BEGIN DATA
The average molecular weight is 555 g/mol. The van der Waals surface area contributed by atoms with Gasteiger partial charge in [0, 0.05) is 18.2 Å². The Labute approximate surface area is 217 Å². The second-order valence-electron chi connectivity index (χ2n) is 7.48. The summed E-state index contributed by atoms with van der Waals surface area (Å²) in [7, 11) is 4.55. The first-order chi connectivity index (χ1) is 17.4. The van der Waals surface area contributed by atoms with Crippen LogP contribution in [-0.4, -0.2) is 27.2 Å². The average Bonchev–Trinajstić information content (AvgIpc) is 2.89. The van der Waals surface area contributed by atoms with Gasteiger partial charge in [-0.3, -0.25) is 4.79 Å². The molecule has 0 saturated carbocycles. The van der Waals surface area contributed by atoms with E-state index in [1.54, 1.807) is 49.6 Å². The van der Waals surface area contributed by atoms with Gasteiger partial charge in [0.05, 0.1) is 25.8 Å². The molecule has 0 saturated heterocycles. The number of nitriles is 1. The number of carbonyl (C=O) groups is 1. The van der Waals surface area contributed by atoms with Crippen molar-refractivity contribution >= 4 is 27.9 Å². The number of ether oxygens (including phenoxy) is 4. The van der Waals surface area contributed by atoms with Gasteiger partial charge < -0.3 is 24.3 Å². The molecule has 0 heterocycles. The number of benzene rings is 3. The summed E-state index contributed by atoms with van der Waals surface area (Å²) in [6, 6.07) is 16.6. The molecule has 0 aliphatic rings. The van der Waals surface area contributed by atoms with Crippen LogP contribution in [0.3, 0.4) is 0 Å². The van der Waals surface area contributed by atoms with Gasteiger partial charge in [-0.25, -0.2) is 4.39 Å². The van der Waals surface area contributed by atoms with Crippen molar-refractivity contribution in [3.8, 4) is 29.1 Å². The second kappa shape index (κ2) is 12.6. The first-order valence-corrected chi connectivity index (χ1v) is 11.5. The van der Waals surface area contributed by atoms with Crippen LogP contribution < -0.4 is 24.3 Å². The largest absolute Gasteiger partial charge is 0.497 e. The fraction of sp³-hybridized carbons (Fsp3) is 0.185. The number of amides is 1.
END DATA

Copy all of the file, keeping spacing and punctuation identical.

The average molecular weight is 555 g/mol. The van der Waals surface area contributed by atoms with Gasteiger partial charge in [0, 0.05) is 18.2 Å². The Labute approximate surface area is 217 Å². The second-order valence-electron chi connectivity index (χ2n) is 7.48. The summed E-state index contributed by atoms with van der Waals surface area (Å²) in [7, 11) is 4.55. The first-order chi connectivity index (χ1) is 17.4. The van der Waals surface area contributed by atoms with Crippen LogP contribution in [-0.4, -0.2) is 27.2 Å². The average Bonchev–Trinajstić information content (AvgIpc) is 2.89. The van der Waals surface area contributed by atoms with Gasteiger partial charge in [-0.3, -0.25) is 4.79 Å². The molecule has 0 saturated carbocycles. The van der Waals surface area contributed by atoms with E-state index in [1.54, 1.807) is 49.6 Å². The van der Waals surface area contributed by atoms with Gasteiger partial charge in [0.05, 0.1) is 25.8 Å². The molecule has 0 saturated heterocycles. The number of nitriles is 1. The number of carbonyl (C=O) groups is 1. The van der Waals surface area contributed by atoms with Crippen molar-refractivity contribution >= 4 is 27.9 Å². The number of ether oxygens (including phenoxy) is 4. The van der Waals surface area contributed by atoms with Gasteiger partial charge < -0.3 is 24.3 Å². The molecule has 0 heterocycles. The number of benzene rings is 3. The summed E-state index contributed by atoms with van der Waals surface area (Å²) in [6, 6.07) is 16.6. The molecule has 0 aliphatic rings. The van der Waals surface area contributed by atoms with Crippen LogP contribution in [0.3, 0.4) is 0 Å². The van der Waals surface area contributed by atoms with Gasteiger partial charge in [-0.25, -0.2) is 4.39 Å². The van der Waals surface area contributed by atoms with Crippen molar-refractivity contribution in [3.8, 4) is 29.1 Å². The second kappa shape index (κ2) is 12.6. The first-order valence-corrected chi connectivity index (χ1v) is 11.5. The van der Waals surface area contributed by atoms with Crippen LogP contribution < -0.4 is 24.3 Å². The largest absolute Gasteiger partial charge is 0.497 e. The fraction of sp³-hybridized carbons (Fsp3) is 0.185. The number of amides is 1.